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At Shanghai show, Japan automakers woo lost sales

Published on NewsOK Modified: April 21, 2013 at 12:20 am •  Published: April 21, 2013

SHANGHAI (AP) — Japanese automakers promised special Chinese designs and green technology in addition to the usual flashy fanfare at this year's Shanghai Auto Show, trying to woo back sales that crumpled during a territorial dispute over East China Sea islands late last year.

China is the world's biggest auto market by number of vehicles sold and crucial to the growth plans of global automakers. Japanese manufacturers such as Toyota lost market share to U.S., South Korean and German rivals as their sales plummeted and now, even as tensions between Japan and China abate, they continue to languish.

The dispute over control of the Japanese-administered islands, called Diayo in China and Senkaku in Japan, set off riots in China and a boycott of Japanese cars. Sales of cars from Japanese manufacturers plunged at one point to half of what they were the previous year. Latest figures show sales of Japanese brands are still declining while other automakers push deeper into a market that analysts predict will have annual sales of 32 million vehicles by 2020 — the equivalent of the United States and Europe combined.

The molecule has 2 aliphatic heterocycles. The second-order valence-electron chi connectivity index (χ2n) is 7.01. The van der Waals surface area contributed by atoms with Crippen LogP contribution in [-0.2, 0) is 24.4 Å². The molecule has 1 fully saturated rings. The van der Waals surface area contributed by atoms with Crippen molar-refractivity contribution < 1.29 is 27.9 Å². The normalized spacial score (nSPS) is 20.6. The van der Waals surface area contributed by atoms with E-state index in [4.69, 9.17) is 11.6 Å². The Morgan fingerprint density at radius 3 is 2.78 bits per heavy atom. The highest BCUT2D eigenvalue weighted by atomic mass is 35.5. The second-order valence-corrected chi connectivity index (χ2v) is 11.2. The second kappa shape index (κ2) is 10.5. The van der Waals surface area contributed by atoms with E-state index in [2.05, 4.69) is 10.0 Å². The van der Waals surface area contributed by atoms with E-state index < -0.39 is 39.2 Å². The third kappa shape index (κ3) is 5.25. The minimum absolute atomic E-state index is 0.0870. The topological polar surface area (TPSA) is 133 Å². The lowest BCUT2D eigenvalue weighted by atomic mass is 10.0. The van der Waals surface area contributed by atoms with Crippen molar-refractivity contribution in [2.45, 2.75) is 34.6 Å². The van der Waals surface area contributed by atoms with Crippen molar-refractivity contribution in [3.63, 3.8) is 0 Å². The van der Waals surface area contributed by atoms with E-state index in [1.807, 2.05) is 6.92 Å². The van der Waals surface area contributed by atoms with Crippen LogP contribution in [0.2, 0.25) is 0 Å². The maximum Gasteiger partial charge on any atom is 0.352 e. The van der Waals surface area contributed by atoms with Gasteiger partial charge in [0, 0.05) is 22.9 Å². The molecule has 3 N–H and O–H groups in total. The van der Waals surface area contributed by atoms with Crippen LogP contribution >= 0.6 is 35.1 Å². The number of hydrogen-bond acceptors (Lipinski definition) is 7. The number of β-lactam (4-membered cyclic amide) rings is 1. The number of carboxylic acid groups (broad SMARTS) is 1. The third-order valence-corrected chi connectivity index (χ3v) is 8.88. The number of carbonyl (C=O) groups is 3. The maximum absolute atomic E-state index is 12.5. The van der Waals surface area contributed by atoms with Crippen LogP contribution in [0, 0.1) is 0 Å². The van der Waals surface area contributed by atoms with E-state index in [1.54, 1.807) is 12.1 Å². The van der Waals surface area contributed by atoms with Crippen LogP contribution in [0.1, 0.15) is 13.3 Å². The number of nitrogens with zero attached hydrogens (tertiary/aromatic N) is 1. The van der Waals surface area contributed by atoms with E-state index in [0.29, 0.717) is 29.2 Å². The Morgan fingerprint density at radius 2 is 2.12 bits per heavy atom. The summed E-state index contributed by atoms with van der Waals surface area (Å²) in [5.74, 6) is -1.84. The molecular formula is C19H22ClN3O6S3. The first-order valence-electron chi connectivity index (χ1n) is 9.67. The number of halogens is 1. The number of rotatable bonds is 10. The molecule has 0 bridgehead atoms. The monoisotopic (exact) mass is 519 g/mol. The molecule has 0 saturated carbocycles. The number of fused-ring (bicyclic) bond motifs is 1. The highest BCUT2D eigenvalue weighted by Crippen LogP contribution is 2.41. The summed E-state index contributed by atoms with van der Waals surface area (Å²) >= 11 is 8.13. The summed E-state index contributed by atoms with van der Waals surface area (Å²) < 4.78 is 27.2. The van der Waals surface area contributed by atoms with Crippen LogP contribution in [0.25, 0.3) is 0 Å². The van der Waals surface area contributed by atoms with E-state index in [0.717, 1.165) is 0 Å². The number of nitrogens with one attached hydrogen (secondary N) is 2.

Japanese automakers suffered a 17.8 percent sales decline in March overall, while total vehicle sales in China surged 13.3 percent, according to Alec Gutierrez, senior analyst at Kelley Blue Book. "Until the territorial dispute is resolved, it appears as though Japanese automakers will continue to face challenges in the still growing Chinese market," he said.

Honda Motor Co. President Takanobu Ito said the automaker had gone through anti-Japanese sentiment in the U.S. during "Japan-bashing" in the late 1980s, but Honda had earned its place in the U.S. by bringing Americans on board as developers and assembly line workers.

"It's not that all Chinese people dislike our cars," he told reporters at the show's media preview on Saturday.

"There is no mistake that we want to contribute to Chinese society," he said. "We just have to keep at it."

The show, in a sprawling exhibition center, opened to the public Sunday and runs until April 29.

Nissan Motor Co., whose March sales were down nearly 17 percent from last year, has been wooing buyers back with a warranty on cars that get smashed by rioters. It fixed or replaced for free the dozens of cars that got damaged in riots last year. Since then, it has not had to exercise the warranty.

Nissan, which also makes Infiniti luxury models, says it is serious about building its presence in China, and has invested in developing the Venucia lineup of cars aimed at the tastes and budgets of cost-conscious buyers. It also stressed Chinese participation in development of the brand, a priority for Beijing which wants its own automakers to grow into global names.

While some makers have slapped together a brand customized for China, Nissan said it had taken great care and is touting Venucia as the most successful of a slew of new models introduced by automakers to target the economy market.

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